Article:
Weekly review: a wrestle with Russia and a post-crisis regained investment grade

Weekly review: a wrestle with Russia and a post-crisis regained investment grade


By Daniel Stroe – Bucharest

Looking tensely at neighboring Ukraine and preparing for the worst, Romania received renewed guarantees from NATO this week that the Alliance was ready to step in and defend its territory. The assurances came after a fierce barb trade between Bucharest and Moscow which had the EU and USA intervene and side with Bucharest. Amid a growing debate on the Ukrainian crisis, Romania got some positive economic news.

The week started with a row between Russian deputy-PM, Dmitry Rogozin, who vented out his anger after his plane was banned entry in the Romanian air space. Rogozin was on his way back to Moscow after he had participated in May 9 celebrations in Tiraspol, the so-called capital of Transnistria, a strip of land lying between Moldova and Ukraine. Rogozin is among the Russian officials blacklisted by the EU following Russia’s role in stoking violence in Ukraine. “Well, gentlemen in Romania, we will son explain everything to you, who you are and what we think of you” Rogozin wrote on Twitter after finally landing in Moscow using a commercial flight.

He had previously written on Twitter that “upon USA’s request, Romania closed its air space for my plane. Ukraine doesn’t allow me to pass through again. Next time I will fly aboard a TU-160”, a Russian strategic bomber, Rogozin wrote. The Romanian Ministry of Foreign Affairs condemned Rogozin’s “very serious statements”.

Reacting to Rogozin’s statements, Romanian President Traian Basescu pointed out he cannot “consider Rogozin’s statements as an official position of Russia”. “We need to find out how much vodka Rogozin had drunk before making such statements. This is a typical Rogozian statement, lacking respect for anything that doesn’t represent Mother Russia. He is still stuck in the Stalin era-like way of thinking. This is Rogozin”, Basescu said. Rogozin fired back on Monday and asked Basescu how much he had drunk before getting the courage to ban his plane from entering the Romanian air space. But the SUA supported Romania’s decision to ban Rogozin’s flight. “It is encouraging to see sanctions work” Duane Butcher, US chief of mission in Bucharest said.

As the Ukrainian crisis flares, the Romanian Government decided to write off a 1 billion lei (220 million Euros) debts of 15 state owned defense companies, weeks after supplementing the defense budget by 700 million lei (16 million Euros). Receiving NATO secretary-general Anders Fogh Rasmussen on Friday, PM Victor Ponta said he would raise the defense budget to 2 % of the GDP as of 2015.

Meeting PM Ponta and state security officials on Tuesday night, Romanian President Traian Basescu warned again one of Russia’s objectives is to federalize Ukraine and thus expand its influence area to the Danube’s mouth, the former border line with the Soviet Union. He also pointed out that pro-Russians around the city of Odessa, about 140 km away from the Romanian borders, are currently regrouping to attempt new destabilizing actions. The Russian embassy rejected this scenario while the Government in Moscow denounced what it called an intensification of the anti-Russian rhetoric in Bucharest, warning bilateral relations wouldn’t improve this way. In any case, in Bucharest, Rasmussen pointed out again NATO would defend every inch of its territory. The same message is expected to be brought by US Vice-President Joe Biden who will start a two day visit to Romania on Tuesday.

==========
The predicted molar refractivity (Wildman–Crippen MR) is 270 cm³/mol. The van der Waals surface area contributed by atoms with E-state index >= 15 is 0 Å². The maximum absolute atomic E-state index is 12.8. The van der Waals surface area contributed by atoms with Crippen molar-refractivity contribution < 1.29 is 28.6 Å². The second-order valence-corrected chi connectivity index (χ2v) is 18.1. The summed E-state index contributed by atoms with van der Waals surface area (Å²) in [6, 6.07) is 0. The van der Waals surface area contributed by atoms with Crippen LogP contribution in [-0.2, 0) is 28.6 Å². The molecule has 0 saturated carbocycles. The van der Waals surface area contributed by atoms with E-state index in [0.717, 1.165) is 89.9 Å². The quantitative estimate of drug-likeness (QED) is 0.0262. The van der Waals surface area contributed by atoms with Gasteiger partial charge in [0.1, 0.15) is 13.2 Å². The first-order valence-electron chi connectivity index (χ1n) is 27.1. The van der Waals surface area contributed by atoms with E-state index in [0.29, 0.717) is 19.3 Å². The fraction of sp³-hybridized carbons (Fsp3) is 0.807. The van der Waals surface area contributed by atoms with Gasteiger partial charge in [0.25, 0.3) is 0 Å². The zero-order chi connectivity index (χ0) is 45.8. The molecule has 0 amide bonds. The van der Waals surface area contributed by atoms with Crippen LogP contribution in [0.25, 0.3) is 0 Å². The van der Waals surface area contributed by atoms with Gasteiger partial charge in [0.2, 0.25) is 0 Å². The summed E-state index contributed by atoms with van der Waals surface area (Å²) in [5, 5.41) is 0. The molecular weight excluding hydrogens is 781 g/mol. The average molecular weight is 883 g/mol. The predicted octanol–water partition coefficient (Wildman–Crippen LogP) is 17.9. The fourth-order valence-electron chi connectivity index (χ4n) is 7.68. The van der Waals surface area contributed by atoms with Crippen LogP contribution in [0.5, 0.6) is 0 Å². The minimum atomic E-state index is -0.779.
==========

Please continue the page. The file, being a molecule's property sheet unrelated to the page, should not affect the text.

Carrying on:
On Tuesday night, Romania officially joined the “F-16 family” in a ceremony attended by PM Ponta, Defense minister Mircea Dusa and officials of the manufacturer Lockheed Martin Corporation. As of 2016, Romania will receive 12 midlife-upgrade F-16s. On Wednesday, official statistics in UK showed there had been no invasion of Romanians and Bulgarians after the labor restrictions were lifted on 1 January. British populist politicians and tabloids had warned about a surge in the numbers of workers from the two countries in search of jobs, turning this into a widespread debate with no concrete elements in it. But numbers showed there were 4000 less Romanians and Bulgarians in January-March 2014 than in the same period last year. But the anti-immigration agenda is likely to keep holding a central role in the British populists’ campaign for the Euro-elections.

Amid turmoil in neighboring Ukraine which worried Romania from a financial perspective, authorities in Bucharest got good news as well. The country regained its investment credit rating from Standard &Poor’s after six years, raised to BBB- from BB+ amid economic growth and the Government maintaining fiscal discipline. Also on Wednesday, the Romanian Government said it was expecting a 3.5 % economic growth over the first quarter of the year. The week ended with the ongoing internal debate on the Government seeking to transfer shares of the Constanta Port to local authorities which the opposition and President Basescu says it is illegal and serves only party’s interests.